At 11.8 x 6.3 x 3.9 inches (L x W x H), the US-5 bag is large enough to hold a small one-piece rainsuit or perhaps one-half of a heavy-duty two-piece rain suit.
It can also hold a collection of tools, which is one of the more popular applications for this narrow rectangular bag.
The roll top is secured along the sides by two one-inch Fastex-style connectors; this smallest capacity Kriega bag does not have or really need a top compression top.
Two separate 20.5 inch attachment straps slide through flat loops on the non-skid mesh pocket side of the US-5 bag. These straps have a “Hypalon” reinforced pad with two punched and gusseted holes for bolt-on (dedicated) use.
A flat slider buckle is stitched on to one end of the flat strap, which is used for both compression and connecting the bag to other luggage or tie-down points.
Kriega US-10 Drypack
The riega US-10 Drypack probably provides the most versatility for use on a wide variety of two-wheelers.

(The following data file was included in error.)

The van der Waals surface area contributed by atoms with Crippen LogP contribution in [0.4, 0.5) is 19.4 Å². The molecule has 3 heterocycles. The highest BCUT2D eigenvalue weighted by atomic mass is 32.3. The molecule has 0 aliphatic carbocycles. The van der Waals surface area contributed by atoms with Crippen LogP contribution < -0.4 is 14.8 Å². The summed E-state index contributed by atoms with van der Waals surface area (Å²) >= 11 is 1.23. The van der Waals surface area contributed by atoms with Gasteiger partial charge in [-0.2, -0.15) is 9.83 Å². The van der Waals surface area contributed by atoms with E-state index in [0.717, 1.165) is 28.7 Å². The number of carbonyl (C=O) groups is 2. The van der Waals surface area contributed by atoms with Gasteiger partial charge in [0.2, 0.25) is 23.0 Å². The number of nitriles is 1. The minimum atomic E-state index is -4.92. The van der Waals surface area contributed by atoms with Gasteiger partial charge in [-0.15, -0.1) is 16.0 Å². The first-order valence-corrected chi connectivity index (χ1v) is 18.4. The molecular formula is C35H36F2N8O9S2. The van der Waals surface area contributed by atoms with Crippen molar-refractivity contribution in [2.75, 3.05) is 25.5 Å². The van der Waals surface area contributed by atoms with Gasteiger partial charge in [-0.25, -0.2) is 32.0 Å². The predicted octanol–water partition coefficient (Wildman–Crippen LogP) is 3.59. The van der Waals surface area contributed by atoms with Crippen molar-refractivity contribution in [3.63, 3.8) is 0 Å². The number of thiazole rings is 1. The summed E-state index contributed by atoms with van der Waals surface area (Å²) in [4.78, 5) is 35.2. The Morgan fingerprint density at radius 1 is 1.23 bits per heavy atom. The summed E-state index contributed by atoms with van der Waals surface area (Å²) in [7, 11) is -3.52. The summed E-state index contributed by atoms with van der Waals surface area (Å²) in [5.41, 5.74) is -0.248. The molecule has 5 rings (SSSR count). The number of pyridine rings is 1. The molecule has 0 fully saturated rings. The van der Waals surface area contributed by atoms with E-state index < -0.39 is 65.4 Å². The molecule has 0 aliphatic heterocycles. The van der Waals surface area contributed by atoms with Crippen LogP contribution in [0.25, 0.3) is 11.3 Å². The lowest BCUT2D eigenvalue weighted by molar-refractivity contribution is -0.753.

IIt can be used as a stand-alone strap-on bag; a tank bag with the optional tank bag adapter; or it can be interconnected to other Kriega backpacks or Drybags, my typical use.
At 13 x 8.7 x 4.9 inches (L x W x H), the bag is rectangular in dimension but more square in appearance, especially when packed.
The US-10 bag swallows my heavy-duty two-piece BMW rain suit, both Olympia liner pieces and the small First Aid kit — stuff that I never leave home without.
It is a great candidate for carrying netbooks, notebooks or whatever, although a protective carrier or cushion sleeve should be used at all times to properly protect the devices.
Substantial tool rolls or a tool-roll and essential ancillary items like tubes, a patch kit, air pump, etc., would all be good candidates for this bag — just keep in mind end weight and proper stowage.
The bag has two 39-inch straps with quick-release buckles to facilitate interconnection with the US-20 Drypack and other Kriega luggage products.
It does not have the interconnect D-rings or the waist-strap connectors found on the Kriega US-20 bag though — features that would be useful in providing more user options.
Like its US-20 big brother, the US-10 Drypack does have a top compression strap but there is no lower retention ring on the mesh side of the bag as found on the US 20.
This small feature serves to secure the end of the strap in place, depending on how full the bag is of course.
So, what do you do with the riega US-20 Drypack? Pretty much anything you want!